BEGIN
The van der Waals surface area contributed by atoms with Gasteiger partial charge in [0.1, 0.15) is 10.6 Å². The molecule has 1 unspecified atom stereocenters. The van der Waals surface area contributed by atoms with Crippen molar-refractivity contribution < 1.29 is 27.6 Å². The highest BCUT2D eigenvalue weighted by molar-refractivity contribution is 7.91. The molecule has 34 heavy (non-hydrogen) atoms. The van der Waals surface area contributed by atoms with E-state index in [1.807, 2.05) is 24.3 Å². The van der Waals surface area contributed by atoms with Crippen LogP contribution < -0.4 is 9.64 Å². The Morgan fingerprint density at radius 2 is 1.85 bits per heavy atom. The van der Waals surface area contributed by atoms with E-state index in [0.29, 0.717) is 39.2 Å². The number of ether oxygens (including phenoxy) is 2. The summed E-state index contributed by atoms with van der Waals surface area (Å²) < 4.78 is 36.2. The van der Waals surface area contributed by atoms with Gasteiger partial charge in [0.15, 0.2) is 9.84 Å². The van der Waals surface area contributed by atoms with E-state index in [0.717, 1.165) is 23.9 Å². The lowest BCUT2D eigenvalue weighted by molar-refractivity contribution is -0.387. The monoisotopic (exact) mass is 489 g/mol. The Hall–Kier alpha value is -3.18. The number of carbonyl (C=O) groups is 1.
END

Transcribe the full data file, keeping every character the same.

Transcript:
The van der Waals surface area contributed by atoms with Gasteiger partial charge in [0.1, 0.15) is 10.6 Å². The molecule has 1 unspecified atom stereocenters. The van der Waals surface area contributed by atoms with Crippen molar-refractivity contribution < 1.29 is 27.6 Å². The highest BCUT2D eigenvalue weighted by molar-refractivity contribution is 7.91. The molecule has 34 heavy (non-hydrogen) atoms. The van der Waals surface area contributed by atoms with E-state index in [1.807, 2.05) is 24.3 Å². The van der Waals surface area contributed by atoms with Crippen LogP contribution < -0.4 is 9.64 Å². The Morgan fingerprint density at radius 2 is 1.85 bits per heavy atom. The van der Waals surface area contributed by atoms with E-state index in [0.29, 0.717) is 39.2 Å². The number of ether oxygens (including phenoxy) is 2. The summed E-state index contributed by atoms with van der Waals surface area (Å²) < 4.78 is 36.2. The van der Waals surface area contributed by atoms with Gasteiger partial charge in [0.15, 0.2) is 9.84 Å². The van der Waals surface area contributed by atoms with E-state index in [0.717, 1.165) is 23.9 Å². The lowest BCUT2D eigenvalue weighted by molar-refractivity contribution is -0.387. The monoisotopic (exact) mass is 489 g/mol. The Hall–Kier alpha value is -3.18. The number of carbonyl (C=O) groups is 1.